The countercurrent multiplier

Countercurrent in the kidney

 

First, we will follow filtrate processing through the loop of Henle, to see how the loop functions as a countercurrent multiplier to establish the osmotic gradient. The countercurrent multiplier functions because of two factors:

  • The descending limb of the loop of Henle is relatively impermeable to solute and freely permeable to water. Water passes osmotically out the filtrate all along this limb because the osmolality of the medullary interstitial fluid increases all along the descending limb. The filtrate osmolality reaches its highest point (1200 mOsm) at that bend of the loop.

 

  • The ascending limb is permeable to solutes, but not to water. As the filtrate rounds the bend into the ascending limb, the tubule permeability changes, becoming impermeable to water and selectively permeable to salt. The Na+ and Cl- concentration in the filtrate entering the ascending limb is very high (and interstitial fluid concentrations of these two ions are lower). Na+ and Cl- reabsorption in the ascending limb is both passive (mostly in the thin segment) and active (via Na+K+2Cl- cotransporter in the thick segment). As Na+ and Cl- are extruded from the filtrate into the medullary interstitial fluid, they contribute to the high osmolality there. Because it losses salt but not water, the filtrate in the ascending limb becomes increasingly dilute. Finally, at 100 mOsm at the distal convoluted tube, it is hypoosmotic , or hypotonic, to blood plasma and cortical interstitial fluids.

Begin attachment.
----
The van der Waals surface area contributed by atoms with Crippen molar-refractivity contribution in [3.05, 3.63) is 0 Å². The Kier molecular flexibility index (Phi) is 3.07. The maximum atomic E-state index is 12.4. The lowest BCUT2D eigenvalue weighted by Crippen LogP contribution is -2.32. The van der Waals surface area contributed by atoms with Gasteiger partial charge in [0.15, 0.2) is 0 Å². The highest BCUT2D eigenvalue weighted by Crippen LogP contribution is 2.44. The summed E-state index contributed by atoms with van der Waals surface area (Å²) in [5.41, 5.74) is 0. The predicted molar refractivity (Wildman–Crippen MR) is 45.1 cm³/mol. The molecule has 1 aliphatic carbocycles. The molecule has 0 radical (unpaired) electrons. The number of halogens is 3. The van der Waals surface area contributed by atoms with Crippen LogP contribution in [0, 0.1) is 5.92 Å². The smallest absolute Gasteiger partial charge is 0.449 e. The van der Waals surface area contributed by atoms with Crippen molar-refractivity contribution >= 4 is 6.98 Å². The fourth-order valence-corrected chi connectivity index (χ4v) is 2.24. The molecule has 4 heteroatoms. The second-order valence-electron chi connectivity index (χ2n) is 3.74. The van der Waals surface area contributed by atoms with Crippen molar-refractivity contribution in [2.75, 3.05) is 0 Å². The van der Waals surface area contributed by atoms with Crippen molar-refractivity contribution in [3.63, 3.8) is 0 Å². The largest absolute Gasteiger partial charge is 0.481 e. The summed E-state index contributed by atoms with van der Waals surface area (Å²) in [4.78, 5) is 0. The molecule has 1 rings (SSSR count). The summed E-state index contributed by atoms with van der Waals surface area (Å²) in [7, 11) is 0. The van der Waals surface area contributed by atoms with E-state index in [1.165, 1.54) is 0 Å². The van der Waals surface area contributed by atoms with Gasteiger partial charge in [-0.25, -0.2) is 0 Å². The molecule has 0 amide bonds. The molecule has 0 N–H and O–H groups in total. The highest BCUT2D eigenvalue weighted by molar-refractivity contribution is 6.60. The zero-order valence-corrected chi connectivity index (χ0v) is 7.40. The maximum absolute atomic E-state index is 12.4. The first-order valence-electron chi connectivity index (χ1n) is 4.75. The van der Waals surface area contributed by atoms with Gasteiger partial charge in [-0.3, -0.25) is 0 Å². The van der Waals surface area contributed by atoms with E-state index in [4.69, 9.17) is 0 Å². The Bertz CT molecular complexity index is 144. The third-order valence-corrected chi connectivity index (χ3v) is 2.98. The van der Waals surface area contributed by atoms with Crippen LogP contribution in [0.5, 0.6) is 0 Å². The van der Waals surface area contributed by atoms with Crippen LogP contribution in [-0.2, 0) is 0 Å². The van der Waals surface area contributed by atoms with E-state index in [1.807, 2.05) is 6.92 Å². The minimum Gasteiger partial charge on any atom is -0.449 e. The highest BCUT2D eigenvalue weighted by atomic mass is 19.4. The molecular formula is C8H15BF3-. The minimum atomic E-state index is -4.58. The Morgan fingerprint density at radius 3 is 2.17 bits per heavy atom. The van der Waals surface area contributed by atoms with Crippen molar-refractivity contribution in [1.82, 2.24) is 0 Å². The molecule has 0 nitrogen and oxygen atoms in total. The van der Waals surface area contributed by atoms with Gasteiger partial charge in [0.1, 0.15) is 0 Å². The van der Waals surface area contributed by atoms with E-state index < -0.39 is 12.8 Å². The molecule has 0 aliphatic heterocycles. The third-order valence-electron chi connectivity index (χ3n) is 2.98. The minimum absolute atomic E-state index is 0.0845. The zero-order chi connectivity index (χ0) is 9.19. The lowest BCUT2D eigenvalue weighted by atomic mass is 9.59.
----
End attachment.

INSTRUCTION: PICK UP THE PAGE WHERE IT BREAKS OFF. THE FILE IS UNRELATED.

There is a constant diffence in filtrate concentrations (200 mOsm) between the two limbs of the loop of Henle, and between  the ascending limb and the interstitial fluid. This difference reflects the power of the ascending limb’s  NaCl pumps, which are just powerful enough to create a 200 mOsm difference between the inside and outside of the ascending limb. A 200 mOsm gradient by itself would not be enough to allow excretion of very concentrated urine.  The beauty of this system lies in the fact that, because of countercurrent flow, the loop of Henle is able to “multiply” these small changes in solute concentrations into a gradient change along the vertical length of the loop (both inside and outside) that is closer to 900 mOsm (1200 mOsm – 300 mOsm).

Although the two limbs of Henle are not in direct contact with each other, they are close enough to influence each other’s exchanges with the interstitial fluid they share. Water diffusing out of the descending limb leaves behind an increasingly “salty” filtrate that the ascending limb then uses to raise the osmolality of the medullary interstitial fluid, Furthermore, the more NaCl the ascending limb extrudes, the more water diffuses out of the descending limb and the saltier the filtrate in the descending limb becomes. This establishes a positive feedback cycle that produces the high osmolality of the fluids in the descending limb and interstitial fluid.

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